Maracana magic by Brazil in Confed final
Hosts Brazil enjoyed a triumphant finale to the troubled Confederations Cup with a 3-0 defeat of world champions Spain in the Maracana Sunday.
A tournament marked by nationwide protests, ended with a reminder of Brazil's enduring quality as a football powerhouse, which has previously served as uniting factor for the entire nation.
Certainly those packed inside the famous stadium in Rio de Janeiro for the final of the eight-team tournament, a rehearsal for next year's World Cup, would have been filled with optimism.
Protesters outside the iconic ground, with reports of clashes with riot police amid tight security, have been complaining about the cost of staging the global showpiece against a backdrop of poor public services and alleged corruption.
But Luiz Felipe Scolari's men did their best to make sure the headlines would be made by their exploits as they dominated a team holding both the World Cup and European Championship trophies.
For as well as Brazil played, Spain's performance was below standard, with Fred's early goal after a Neymar assist all too easy.
Spain could offer little in return and the home side went further ahead just before the break as Barcelona-bound Neymar received a pass from Oscar and beat Iker Casillas with a thunderous shot.
Only two minutes were on the clock in the second half when Fred beat Casillas again with a first-time shot and Spain's hopes were all but over.
Their night continued to go from bad to worse and after they won a penalty, Sergio Ramos, the hero in the semifinal shoot out win over Italy, sent his effort wide.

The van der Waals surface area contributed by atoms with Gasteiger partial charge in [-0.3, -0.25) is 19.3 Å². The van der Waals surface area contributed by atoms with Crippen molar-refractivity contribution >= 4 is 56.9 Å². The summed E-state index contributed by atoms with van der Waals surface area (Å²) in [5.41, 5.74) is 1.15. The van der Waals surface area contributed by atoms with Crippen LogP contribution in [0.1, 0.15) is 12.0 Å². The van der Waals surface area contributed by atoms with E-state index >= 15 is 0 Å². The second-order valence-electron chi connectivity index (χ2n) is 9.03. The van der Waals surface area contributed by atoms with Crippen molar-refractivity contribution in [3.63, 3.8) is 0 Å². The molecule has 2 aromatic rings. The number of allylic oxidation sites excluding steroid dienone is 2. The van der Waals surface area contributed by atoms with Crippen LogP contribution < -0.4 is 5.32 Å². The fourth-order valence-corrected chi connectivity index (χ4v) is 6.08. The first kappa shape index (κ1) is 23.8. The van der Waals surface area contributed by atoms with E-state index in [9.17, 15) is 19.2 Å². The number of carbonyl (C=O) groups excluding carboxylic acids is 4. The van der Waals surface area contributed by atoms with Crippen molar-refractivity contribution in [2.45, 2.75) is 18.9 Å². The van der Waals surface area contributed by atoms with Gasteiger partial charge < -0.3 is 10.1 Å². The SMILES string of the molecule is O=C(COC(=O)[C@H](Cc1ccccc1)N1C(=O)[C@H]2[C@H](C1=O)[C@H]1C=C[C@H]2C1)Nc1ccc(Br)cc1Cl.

With Brazil threatening to add further goals, Gerard Pique hacked down his soon to be teammate Neymar and was promptly shown red.
At the final whistle, the stadium erupted in a sea of yellow to greet a success many will see as a prelude to Brazil winning back the World Cup in 2014.
"Nobody expected such an emphatic result, not against the world champions," said Brazil's coach Luiz Felipe Scolari after the match, in quotes carried by Fifa.com.
"But let's not get carried away. This is more than a title because we've shown that we're on the right path and that we can now take a little more confidence with us as we travel down it."
With the tournament overshadowed by ongoing unrest across the country, Scolari said he hoped the result would bring some relief.
"It's a message for the whole of Brazil. We have to get along and stick together to make sure things move forward."
His opposite number, meanwhile, was philosophical in defeat.
"Obviously this defeat hurts, but I think deep down that we've had a good Confederations Cup," Vicente Del Bosque told reporters.
"I'd rather take the positives away with me today. I've been with an exceptional group of players who have given their all in what have been a fantastic 28 days together."
Earlier, Italy beat Uruguay 3-2 on penalties to claim third spot after the game ended 2-2 after extra time in Salvador.
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